His Majesty’s Submarine E18 was an E-class Submarine of the Royal Navy, built by Vickers at Barrow-in-Furness, Cumbria.
Length overall: 181ft Beam: 15ft 1in Draught: 15ft 1in
Displacement: 667 tons surfaced, 807 tons submerged
Propulsion: twin three-bladed propellers, 5ft 7in diameter
Two 1,600 horsepower Vickers diesel engines, two 840 horsepower electric motors
Service speed: 14 knots surfaced, 9.5 knots submerged
Surface endurance: 1,500 miles at full power, or 3,000 miles at 10 knots
Submerged endurance: 10 miles at 9 knots, or 65 miles at 5 knots
Diving depth: 200 ft
Armament: ten 18” torpedoes carried, with two bow, one stern and two beam torpedo tubes
Single 12-pounder (3”) deck gun
Usual complement: 3 officers and 28 ratings
E Class Submarines - General Arrangement Illustration: RN Submarine Museum
Vickers and Barrow are names synonymous with the development of the submarine. The Barrow-in-Furness shipyard, which is currently building nuclear-powered Astute Class boats, has been designing and building submarines since 1886 when the Abdul Hamid, a steam-powered vessel and the first to launch a live torpedo under water, was built for the Ottoman Navy.
Up until 1900, the Admiralty refused to have anything to do with “Submarine Boats” considering them to have a purely defensive role for "weaker maritime nations" and a “damned un-English weapon.” However, when France was seen to be building up a considerable submarine fleet, they conceded that they should at least "test the value of the submarine boat as a weapon in the hands of our enemies.”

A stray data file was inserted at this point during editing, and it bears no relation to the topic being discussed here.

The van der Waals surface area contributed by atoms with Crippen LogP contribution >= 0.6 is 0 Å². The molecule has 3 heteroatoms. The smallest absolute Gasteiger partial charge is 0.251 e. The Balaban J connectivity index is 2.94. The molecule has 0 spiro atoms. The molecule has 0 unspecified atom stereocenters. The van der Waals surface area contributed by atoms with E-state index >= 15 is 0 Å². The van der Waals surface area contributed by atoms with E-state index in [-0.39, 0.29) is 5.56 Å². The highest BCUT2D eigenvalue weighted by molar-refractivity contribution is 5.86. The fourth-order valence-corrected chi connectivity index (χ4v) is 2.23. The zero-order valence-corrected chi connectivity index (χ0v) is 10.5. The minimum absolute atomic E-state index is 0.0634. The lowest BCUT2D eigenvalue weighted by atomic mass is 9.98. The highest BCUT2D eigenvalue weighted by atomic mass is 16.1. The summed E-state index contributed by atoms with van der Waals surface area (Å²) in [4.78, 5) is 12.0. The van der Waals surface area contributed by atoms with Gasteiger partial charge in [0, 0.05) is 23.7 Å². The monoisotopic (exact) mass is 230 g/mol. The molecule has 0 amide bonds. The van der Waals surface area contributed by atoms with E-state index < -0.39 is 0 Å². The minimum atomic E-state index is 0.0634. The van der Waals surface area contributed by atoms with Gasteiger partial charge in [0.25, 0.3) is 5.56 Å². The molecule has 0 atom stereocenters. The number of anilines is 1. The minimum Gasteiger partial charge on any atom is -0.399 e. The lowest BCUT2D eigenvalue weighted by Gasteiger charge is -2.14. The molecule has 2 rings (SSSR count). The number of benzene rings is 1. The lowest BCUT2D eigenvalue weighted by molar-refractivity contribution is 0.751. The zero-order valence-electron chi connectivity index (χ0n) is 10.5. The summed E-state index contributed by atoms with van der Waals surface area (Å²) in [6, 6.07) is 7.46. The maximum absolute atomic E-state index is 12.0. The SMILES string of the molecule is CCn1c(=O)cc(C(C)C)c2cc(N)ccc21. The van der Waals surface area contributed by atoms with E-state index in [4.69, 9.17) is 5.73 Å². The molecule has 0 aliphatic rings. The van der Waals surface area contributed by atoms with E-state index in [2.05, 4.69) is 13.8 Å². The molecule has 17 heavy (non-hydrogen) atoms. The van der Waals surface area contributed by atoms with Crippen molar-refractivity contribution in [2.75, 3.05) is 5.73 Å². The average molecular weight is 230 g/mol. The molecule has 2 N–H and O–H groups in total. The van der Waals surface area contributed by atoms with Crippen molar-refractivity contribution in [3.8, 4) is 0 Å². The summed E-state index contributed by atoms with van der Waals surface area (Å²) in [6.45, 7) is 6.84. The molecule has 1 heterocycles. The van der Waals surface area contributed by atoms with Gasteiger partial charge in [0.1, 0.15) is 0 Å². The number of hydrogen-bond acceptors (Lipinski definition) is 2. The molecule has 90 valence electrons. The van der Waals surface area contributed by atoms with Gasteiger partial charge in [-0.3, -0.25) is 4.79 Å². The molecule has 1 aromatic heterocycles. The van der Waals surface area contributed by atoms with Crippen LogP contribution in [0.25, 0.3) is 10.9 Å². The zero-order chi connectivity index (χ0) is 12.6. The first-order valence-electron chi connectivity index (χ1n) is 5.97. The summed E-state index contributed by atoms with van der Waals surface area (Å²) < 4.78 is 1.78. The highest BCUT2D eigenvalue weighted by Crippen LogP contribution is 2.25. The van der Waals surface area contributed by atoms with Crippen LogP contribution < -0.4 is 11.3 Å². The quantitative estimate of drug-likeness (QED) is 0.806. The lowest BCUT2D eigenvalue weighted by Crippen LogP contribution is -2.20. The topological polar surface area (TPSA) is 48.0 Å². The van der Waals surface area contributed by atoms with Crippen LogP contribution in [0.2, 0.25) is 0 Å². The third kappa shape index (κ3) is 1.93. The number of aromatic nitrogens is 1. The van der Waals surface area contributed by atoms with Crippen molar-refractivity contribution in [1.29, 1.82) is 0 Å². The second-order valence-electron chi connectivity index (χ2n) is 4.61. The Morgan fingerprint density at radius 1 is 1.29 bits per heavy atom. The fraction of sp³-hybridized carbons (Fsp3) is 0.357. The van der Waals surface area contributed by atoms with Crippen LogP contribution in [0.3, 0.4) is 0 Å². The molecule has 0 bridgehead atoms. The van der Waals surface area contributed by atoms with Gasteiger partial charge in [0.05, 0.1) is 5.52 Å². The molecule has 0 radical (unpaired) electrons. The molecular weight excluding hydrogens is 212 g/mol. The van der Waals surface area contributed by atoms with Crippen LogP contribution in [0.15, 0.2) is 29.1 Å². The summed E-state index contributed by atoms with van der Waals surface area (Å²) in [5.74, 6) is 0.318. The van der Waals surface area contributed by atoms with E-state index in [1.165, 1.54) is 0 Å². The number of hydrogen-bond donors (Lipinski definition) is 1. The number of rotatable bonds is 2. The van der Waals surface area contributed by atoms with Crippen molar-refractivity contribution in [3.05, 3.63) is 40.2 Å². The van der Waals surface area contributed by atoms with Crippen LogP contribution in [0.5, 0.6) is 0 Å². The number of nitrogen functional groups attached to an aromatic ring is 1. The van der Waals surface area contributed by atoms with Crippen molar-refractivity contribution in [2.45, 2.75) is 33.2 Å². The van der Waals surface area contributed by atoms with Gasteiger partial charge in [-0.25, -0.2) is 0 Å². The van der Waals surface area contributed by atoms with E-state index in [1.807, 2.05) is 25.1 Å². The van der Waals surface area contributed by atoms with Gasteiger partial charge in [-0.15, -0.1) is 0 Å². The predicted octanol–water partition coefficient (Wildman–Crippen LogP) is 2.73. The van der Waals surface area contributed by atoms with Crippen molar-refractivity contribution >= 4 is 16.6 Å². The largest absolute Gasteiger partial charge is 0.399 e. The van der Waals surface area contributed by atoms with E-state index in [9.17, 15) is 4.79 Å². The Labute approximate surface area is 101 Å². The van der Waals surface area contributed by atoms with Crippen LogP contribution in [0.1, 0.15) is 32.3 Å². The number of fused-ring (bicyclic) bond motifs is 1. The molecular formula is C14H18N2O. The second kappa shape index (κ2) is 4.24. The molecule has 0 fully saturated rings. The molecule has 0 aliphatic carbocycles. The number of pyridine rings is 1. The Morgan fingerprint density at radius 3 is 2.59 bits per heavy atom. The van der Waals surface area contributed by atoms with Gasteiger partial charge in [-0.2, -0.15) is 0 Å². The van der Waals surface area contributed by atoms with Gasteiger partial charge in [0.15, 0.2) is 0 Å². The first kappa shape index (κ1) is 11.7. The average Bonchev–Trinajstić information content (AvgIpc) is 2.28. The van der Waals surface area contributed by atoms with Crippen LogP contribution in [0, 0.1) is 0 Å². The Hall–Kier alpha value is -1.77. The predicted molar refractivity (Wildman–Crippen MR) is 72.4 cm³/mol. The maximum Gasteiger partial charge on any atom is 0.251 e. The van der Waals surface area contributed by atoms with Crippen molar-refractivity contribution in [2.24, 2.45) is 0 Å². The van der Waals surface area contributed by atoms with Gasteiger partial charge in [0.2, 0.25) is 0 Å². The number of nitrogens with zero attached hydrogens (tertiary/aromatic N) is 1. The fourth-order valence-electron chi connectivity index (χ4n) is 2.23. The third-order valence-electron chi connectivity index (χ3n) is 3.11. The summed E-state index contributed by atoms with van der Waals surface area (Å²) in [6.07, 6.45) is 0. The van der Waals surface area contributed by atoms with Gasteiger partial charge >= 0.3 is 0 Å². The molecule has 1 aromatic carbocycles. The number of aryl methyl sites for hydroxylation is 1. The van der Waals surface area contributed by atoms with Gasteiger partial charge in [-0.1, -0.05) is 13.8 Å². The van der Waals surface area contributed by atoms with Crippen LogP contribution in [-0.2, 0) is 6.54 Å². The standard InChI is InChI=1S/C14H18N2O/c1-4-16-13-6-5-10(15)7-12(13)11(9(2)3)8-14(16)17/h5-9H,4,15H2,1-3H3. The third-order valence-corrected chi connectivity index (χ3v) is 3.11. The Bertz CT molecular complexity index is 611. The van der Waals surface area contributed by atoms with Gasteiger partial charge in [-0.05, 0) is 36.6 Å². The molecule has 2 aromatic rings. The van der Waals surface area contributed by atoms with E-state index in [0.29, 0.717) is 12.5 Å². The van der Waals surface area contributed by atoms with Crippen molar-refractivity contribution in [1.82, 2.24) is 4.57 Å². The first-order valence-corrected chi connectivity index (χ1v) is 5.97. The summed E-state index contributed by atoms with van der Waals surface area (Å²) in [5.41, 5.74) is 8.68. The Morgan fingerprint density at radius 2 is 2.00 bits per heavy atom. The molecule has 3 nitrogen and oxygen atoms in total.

The first submarine built for the Royal Navy, Holland 1 (named after John P Holland, its American inventor) was launched in 1901. The Admiralty then progressed rapidly through experimentation and building A, B, C and D class submarines between 1902 and 1912.
E18 was one of fifty-eight E Class submarines designed by Vickers and built at several yards around the UK between 1912 and 1916. The results of experience gained with D1, the prototype diesel-driven submarine, were incorporated into the design and, at a cost of just over £100,000 (about £9m at today’s prices), the E Class went on to became the backbone of the Royal Navy's Submarine Service in World War One.
Boats ordered before the war took up to thirty months to complete. However, ordered just after the outbreak of war, E18 started life at Barrow as Yard No. 453 in late 1914 and was launched on 4th March 1915. Commissioned three months later on 6th June, this was a clear illustration of the urgency and speed with which these submarines were built and taken into service at the time. The next Barrow boat, E19, was built, equipped and handed over to her crew in just eight months.
These boats were considerably larger than the previous D Class, mainly to accommodate the introduction of broadside (beam) torpedo tubes. Six of the later E boats omitted these beam tubes and the space was used to carry 20 mines in vertical tubes instead.
The E Class were the first British boats to be fitted with internal watertight bulkheads, which also strengthened the pressure hull and allowed them to dive to a record depth of 200 feet. With more extensive superstructure and navigating bridge built over the conning tower, they were considerably better sea boats and reportedly easy to manoeuvre even in the roughest weather.